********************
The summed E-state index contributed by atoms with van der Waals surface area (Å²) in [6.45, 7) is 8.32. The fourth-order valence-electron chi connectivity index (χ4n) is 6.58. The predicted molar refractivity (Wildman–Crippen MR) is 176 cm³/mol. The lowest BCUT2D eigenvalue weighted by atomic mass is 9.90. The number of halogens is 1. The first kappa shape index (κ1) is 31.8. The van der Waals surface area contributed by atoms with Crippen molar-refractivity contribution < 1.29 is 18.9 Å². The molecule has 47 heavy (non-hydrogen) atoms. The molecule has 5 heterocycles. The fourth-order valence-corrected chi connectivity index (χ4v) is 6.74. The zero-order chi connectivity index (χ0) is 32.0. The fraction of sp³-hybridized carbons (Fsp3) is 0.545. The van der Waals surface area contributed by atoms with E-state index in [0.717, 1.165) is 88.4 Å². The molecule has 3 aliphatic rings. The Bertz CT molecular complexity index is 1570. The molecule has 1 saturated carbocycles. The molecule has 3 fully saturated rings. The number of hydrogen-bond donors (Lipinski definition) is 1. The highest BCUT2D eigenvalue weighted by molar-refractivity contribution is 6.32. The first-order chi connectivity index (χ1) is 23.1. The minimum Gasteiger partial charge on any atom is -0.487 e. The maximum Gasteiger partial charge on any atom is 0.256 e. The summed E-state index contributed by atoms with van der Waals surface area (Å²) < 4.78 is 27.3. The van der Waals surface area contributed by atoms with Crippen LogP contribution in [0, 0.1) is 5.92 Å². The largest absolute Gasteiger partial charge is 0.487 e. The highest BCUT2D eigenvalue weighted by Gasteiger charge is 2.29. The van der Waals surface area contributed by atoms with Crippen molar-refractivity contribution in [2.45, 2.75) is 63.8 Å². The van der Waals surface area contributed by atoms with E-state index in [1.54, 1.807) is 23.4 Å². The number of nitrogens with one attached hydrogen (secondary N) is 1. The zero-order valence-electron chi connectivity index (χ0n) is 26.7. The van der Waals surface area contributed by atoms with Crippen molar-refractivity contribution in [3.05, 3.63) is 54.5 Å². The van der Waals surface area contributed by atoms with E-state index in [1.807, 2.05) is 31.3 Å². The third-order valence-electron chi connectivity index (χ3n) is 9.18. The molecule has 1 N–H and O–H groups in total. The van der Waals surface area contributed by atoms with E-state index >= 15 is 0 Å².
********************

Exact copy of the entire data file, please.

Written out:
The summed E-state index contributed by atoms with van der Waals surface area (Å²) in [6.45, 7) is 8.32. The fourth-order valence-electron chi connectivity index (χ4n) is 6.58. The predicted molar refractivity (Wildman–Crippen MR) is 176 cm³/mol. The lowest BCUT2D eigenvalue weighted by atomic mass is 9.90. The number of halogens is 1. The first kappa shape index (κ1) is 31.8. The van der Waals surface area contributed by atoms with Crippen molar-refractivity contribution < 1.29 is 18.9 Å². The molecule has 47 heavy (non-hydrogen) atoms. The molecule has 5 heterocycles. The fourth-order valence-corrected chi connectivity index (χ4v) is 6.74. The zero-order chi connectivity index (χ0) is 32.0. The fraction of sp³-hybridized carbons (Fsp3) is 0.545. The van der Waals surface area contributed by atoms with E-state index in [0.717, 1.165) is 88.4 Å². The molecule has 3 aliphatic rings. The Bertz CT molecular complexity index is 1570. The molecule has 1 saturated carbocycles. The molecule has 3 fully saturated rings. The number of hydrogen-bond donors (Lipinski definition) is 1. The highest BCUT2D eigenvalue weighted by molar-refractivity contribution is 6.32. The first-order chi connectivity index (χ1) is 23.1. The minimum Gasteiger partial charge on any atom is -0.487 e. The maximum Gasteiger partial charge on any atom is 0.256 e. The summed E-state index contributed by atoms with van der Waals surface area (Å²) < 4.78 is 27.3. The van der Waals surface area contributed by atoms with Crippen LogP contribution in [0, 0.1) is 5.92 Å². The largest absolute Gasteiger partial charge is 0.487 e. The highest BCUT2D eigenvalue weighted by Gasteiger charge is 2.29. The van der Waals surface area contributed by atoms with Crippen molar-refractivity contribution in [2.45, 2.75) is 63.8 Å². The van der Waals surface area contributed by atoms with E-state index in [1.54, 1.807) is 23.4 Å². The number of nitrogens with one attached hydrogen (secondary N) is 1. The zero-order valence-electron chi connectivity index (χ0n) is 26.7. The van der Waals surface area contributed by atoms with Crippen molar-refractivity contribution in [3.05, 3.63) is 54.5 Å². The van der Waals surface area contributed by atoms with E-state index in [1.807, 2.05) is 31.3 Å². The third-order valence-electron chi connectivity index (χ3n) is 9.18. The molecule has 1 N–H and O–H groups in total. The van der Waals surface area contributed by atoms with E-state index >= 15 is 0 Å².